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A black hole is a region of spacetime from which gravity prevents anything, including light , from escaping. [ 1 ] The theory of general relativity predicts that a sufficiently compact mass will deform spacetime to form a black hole. Around a black hole there is a mathematically defined surface called an event horizon that marks the point of no return. It is called "black" because it absorbs all the light that hits the horizon, reflecting nothing, just like a perfect black body in thermodynamics . [ 2 ] [ 3 ] Quantum field theory in curved spacetime predicts that event horizons emit radiation like a black body with a finite temperature . This temperature is inversely proportional to the mass of the black hole, making it difficult to observe this radiation for black holes of stellar mass or greater. Objects whose gravity fields are too strong for light to escape were first considered in the 18th century by John Michell and Pierre-Simon Laplace .
NOTE: This section is about stellar-mass black holes. For information about black holes that measure in the billions of solar masses , see Active Galaxies & Quasars . There are many popular myths concerning black holes , many of them perpetuated by Hollywood. Television and movies have portrayed them as time-traveling tunnels to another dimension, cosmic vacuum cleaners sucking up everything in sight, and so on. It can be said that black holes are really just the evolutionary end point of massive stars .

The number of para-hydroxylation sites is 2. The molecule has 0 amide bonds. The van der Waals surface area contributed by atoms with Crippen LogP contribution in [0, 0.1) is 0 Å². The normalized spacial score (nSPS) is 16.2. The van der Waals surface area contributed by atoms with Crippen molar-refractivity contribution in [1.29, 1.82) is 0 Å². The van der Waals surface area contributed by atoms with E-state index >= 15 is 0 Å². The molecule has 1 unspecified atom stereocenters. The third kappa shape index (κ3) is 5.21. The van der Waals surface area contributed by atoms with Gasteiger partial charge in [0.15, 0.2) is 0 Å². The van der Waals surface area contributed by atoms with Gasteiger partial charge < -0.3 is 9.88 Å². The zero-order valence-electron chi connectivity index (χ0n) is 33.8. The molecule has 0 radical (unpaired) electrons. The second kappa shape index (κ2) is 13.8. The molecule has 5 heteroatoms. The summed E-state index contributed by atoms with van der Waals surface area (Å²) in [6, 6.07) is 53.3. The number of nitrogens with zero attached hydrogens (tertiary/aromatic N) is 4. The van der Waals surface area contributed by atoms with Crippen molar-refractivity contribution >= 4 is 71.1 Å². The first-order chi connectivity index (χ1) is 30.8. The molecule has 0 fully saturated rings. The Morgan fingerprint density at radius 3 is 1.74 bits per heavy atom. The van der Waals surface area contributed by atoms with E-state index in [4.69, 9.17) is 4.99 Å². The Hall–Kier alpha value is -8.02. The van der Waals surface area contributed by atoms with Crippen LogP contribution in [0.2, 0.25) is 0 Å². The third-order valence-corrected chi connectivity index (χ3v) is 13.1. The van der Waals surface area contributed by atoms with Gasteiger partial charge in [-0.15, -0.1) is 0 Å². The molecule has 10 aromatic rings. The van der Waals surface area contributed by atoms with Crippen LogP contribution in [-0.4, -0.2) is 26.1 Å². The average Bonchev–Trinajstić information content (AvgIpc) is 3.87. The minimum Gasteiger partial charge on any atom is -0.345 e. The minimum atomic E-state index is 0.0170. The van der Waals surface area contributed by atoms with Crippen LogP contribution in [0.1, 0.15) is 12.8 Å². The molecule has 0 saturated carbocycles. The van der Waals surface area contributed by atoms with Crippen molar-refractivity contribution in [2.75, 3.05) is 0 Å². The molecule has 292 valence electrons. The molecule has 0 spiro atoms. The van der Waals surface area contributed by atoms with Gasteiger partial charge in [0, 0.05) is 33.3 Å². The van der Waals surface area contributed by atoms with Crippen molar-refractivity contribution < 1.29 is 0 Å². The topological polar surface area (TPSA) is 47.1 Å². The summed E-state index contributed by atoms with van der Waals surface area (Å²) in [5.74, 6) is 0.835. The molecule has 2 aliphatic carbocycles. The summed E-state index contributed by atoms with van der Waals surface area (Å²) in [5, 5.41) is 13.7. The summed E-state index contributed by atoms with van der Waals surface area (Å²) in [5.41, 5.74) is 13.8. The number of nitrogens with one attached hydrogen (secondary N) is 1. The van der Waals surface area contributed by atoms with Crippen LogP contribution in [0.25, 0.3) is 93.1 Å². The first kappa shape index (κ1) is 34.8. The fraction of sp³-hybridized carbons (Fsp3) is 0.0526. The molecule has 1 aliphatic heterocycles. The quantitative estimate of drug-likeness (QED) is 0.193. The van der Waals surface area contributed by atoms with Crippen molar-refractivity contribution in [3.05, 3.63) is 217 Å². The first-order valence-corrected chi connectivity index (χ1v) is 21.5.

What is a black hole? --------------------- Loosely speaking, a black hole is a region of space that has so much mass concentrated in it that there is no way for a nearby object to escape its gravitational pull. Since our best theory of gravity at the moment is Einstein's general theory of relativity, we have to delve into some results of this theory to understand black holes in detail, but let's start of slow, by thinking about gravity under fairly simple circumstances. Suppose that you are standing on the surface of a planet.